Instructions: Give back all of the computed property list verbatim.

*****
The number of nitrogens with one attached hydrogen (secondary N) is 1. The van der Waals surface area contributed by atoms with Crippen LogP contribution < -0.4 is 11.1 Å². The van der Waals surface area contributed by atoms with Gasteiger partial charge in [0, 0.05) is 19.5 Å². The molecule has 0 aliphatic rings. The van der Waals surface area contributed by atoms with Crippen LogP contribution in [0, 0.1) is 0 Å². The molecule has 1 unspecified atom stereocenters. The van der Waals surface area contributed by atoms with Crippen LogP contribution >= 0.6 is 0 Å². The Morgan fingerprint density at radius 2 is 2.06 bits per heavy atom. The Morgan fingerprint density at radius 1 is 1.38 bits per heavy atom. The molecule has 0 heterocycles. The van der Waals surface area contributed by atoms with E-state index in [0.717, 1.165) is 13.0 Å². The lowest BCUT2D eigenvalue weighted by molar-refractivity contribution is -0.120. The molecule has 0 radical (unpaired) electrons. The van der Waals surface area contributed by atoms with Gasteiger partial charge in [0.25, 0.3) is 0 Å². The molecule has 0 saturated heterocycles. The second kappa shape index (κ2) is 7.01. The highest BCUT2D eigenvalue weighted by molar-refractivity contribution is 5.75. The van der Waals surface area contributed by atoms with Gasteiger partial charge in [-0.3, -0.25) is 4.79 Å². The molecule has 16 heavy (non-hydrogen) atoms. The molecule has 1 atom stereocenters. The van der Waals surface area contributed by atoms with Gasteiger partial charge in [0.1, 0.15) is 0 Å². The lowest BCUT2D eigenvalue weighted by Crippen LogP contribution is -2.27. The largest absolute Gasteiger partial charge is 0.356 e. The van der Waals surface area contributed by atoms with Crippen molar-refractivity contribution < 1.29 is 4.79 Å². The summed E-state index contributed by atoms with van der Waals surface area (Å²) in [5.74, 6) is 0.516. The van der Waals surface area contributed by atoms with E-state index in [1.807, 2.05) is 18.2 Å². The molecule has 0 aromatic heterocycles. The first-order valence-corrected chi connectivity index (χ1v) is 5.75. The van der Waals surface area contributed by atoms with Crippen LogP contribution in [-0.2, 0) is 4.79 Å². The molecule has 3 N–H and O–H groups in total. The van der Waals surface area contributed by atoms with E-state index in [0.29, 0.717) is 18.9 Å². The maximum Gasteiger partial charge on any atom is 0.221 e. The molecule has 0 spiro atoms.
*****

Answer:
The number of nitrogens with one attached hydrogen (secondary N) is 1. The van der Waals surface area contributed by atoms with Crippen LogP contribution < -0.4 is 11.1 Å². The van der Waals surface area contributed by atoms with Gasteiger partial charge in [0, 0.05) is 19.5 Å². The molecule has 0 aliphatic rings. The van der Waals surface area contributed by atoms with Crippen LogP contribution in [0, 0.1) is 0 Å². The molecule has 1 unspecified atom stereocenters. The van der Waals surface area contributed by atoms with Crippen LogP contribution >= 0.6 is 0 Å². The Morgan fingerprint density at radius 2 is 2.06 bits per heavy atom. The Morgan fingerprint density at radius 1 is 1.38 bits per heavy atom. The molecule has 0 heterocycles. The van der Waals surface area contributed by atoms with E-state index in [0.717, 1.165) is 13.0 Å². The lowest BCUT2D eigenvalue weighted by molar-refractivity contribution is -0.120. The molecule has 0 radical (unpaired) electrons. The van der Waals surface area contributed by atoms with Gasteiger partial charge in [0.25, 0.3) is 0 Å². The molecule has 0 saturated heterocycles. The second kappa shape index (κ2) is 7.01. The highest BCUT2D eigenvalue weighted by molar-refractivity contribution is 5.75. The van der Waals surface area contributed by atoms with Gasteiger partial charge in [-0.3, -0.25) is 4.79 Å². The molecule has 16 heavy (non-hydrogen) atoms. The molecule has 1 atom stereocenters. The van der Waals surface area contributed by atoms with Gasteiger partial charge in [0.1, 0.15) is 0 Å². The lowest BCUT2D eigenvalue weighted by Crippen LogP contribution is -2.27. The largest absolute Gasteiger partial charge is 0.356 e. The van der Waals surface area contributed by atoms with Crippen molar-refractivity contribution < 1.29 is 4.79 Å². The summed E-state index contributed by atoms with van der Waals surface area (Å²) in [5.74, 6) is 0.516. The van der Waals surface area contributed by atoms with E-state index in [1.807, 2.05) is 18.2 Å². The molecule has 0 aromatic heterocycles. The first-order valence-corrected chi connectivity index (χ1v) is 5.75. The van der Waals surface area contributed by atoms with Crippen LogP contribution in [-0.2, 0) is 4.79 Å². The molecule has 3 N–H and O–H groups in total. The van der Waals surface area contributed by atoms with E-state index in [0.29, 0.717) is 18.9 Å². The maximum Gasteiger partial charge on any atom is 0.221 e. The molecule has 0 spiro atoms.